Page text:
By now, it is commonly accepted that investments in information and communication technologies (ICTs) can facilitate macroeconomic growth in developed countries. Research standards in ICT for development (ICT4D) are high, and it is a basic expectation that a theoretically sound conceptual investigation should yield actionable results. An additional expectation is that an on-the-ground study conducted in each setting should add to the common body of knowledge based on theory. In other words, one is expected to make a connection between the world of concepts and the world of reality. Middle-range theories and frameworks could help connect the case studies with grand theories, by helping to create a theoretically sound and practically applicable research architecture of ICT4D.
This book demonstrates how creative use of various data analysis methods (e.g., data mining [DM], data envelopment analysis [DEA], and structural equation modeling [SEM]) and conceptual frameworks (e.g., neoclassical growth accounting, chaos and complexity theories) may be utilized for inductive and deductive purposes to develop and to test, in step-by-step fashion, theoretically sound frameworks for a large subset of ICT4D research questions. Speciﬁcally, this book showcases the utilization of DM, DEA, and SEM for the following purposes:
- Identiﬁcation of the relevant context-speciﬁc constructs (inductive application)
- Identiﬁcation of the relationships between the constructs (inductive application)
- Development of a framework incorporating the constructs and relationships discovered (inductive application)
- Testing of the constructed framework (deductive application)
The book takes a multi-theoretical perspective to economic development research. It starts with an overview of ICT4D. Next it covers such frameworks and theories as neoclassical growth accounting and the theory of complementarity, complex systems and chaos theories, and the product life cycle (PLC) theory. There are also nontechnical overviews of the DM and data analytic methods that can be used in this research. Also presented is evidence that human capital and investment capital are complementary and are reliable sources of economic growth. The book concludes with methodological frameworks to guide investment decisions and the formulation of strategic policy.
Table of Contents
Introduction. Overview on ICT4D Research. Overview on Neo-Classical Growth Accounting. Overview on Chaos & Complex Systems Theory. Product Life Cycle Theory. Overview on Decision Tree Induction. Overview on Cluster Analysis. Overview on Data Envelopment Analysis (DEA). Overview on Structural Equation Modeling (SEM). Overview of Neural Networks (NN). Inquiry into heterogeneity of the competitive environment (by using CA). Investigation of the sources of heterogeneity of the competitive environment (by using DT). Assessment of the relative efficiency of competitors in heterogeneous environment(by using DEA and DT). Finding sources of relative inefficiencies in heterogeneous environment (by using DEA with MI and DT). Study of the role of a human capital in growth in productivity (by using DEA with SEM). Formulation of investment strategies driven by relative efficiency and growth in productivity (by using DEA with MI). Allocation of investments to optimize economic performance of the product (by using DEA applied to Product Life Cycle theory). Assessing the role of resources vs. utilization of resources in efficient production of economic outputs (by using NN).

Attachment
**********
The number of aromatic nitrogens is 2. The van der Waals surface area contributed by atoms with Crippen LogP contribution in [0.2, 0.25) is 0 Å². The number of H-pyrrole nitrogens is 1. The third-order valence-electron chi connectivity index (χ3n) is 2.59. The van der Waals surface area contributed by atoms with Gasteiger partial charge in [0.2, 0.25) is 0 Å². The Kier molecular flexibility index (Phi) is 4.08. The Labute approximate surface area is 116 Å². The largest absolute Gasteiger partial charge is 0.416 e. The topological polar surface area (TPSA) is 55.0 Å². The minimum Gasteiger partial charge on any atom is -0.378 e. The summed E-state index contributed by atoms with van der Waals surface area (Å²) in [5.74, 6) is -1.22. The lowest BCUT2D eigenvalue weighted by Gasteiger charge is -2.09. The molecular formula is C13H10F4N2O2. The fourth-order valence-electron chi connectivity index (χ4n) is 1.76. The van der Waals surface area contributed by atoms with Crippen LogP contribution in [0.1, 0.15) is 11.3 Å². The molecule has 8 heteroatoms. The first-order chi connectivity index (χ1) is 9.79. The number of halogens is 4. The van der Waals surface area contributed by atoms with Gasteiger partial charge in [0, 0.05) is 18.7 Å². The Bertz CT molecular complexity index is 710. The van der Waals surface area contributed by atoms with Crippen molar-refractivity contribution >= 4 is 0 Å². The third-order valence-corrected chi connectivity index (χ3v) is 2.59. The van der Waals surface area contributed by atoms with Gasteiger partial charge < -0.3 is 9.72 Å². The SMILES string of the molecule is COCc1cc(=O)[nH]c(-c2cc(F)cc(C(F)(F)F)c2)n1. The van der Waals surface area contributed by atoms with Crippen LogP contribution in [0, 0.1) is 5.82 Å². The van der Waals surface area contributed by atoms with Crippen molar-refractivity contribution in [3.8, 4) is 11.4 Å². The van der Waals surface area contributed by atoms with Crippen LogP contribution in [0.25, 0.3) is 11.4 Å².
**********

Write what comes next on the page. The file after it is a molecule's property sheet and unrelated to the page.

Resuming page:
Sergey Samoilenko is an associate professor and the Chair of the Department of Computer Science and Computer Information Systems at Averett University, in Danville, Virginia. Sergey’s current research interests include IT and productivity, data mining, and IS development. He holds his PhD and MS in information systems from Virginia Commonwealth University. He has published in the European Journal of Operational Research, Journal of Global Information Technology Management, International Journal of Production Economics, Expert Systems with Applications, and Information Systems Frontiers, among other journals, as well as in numerous conference proceedings.
Kweku-Muata Osei-Bryson is professor of Information Systems at Virginia Commonwealth University. Previously he was professor of information systems and decision analysis in the School of Business at Howard University, Washington, DC, USA. He has also worked as an information systems practitioner in both industry and government. His research areas include: Data Mining, Decision Support Systems, Knowledge Management, IS Security, e-Commerce, IT for Development, Database Management, IS Outsourcing, Multi-Criteria Decision Making. He has published in various leading journals including: Decision Support Systems, Information Systems Journal, Expert Systems with Applications, European Journal of Information Systems, Information Systems Frontiers, Knowledge Management Research & Practice, Information Sciences, Information & Management, Journal of the Association for Information Systems, Journal of Information Technology for Development, Journal of Database Management, Computers & Operations Research, Journal of the Operational Research Society, & the European Journal of Operational Research.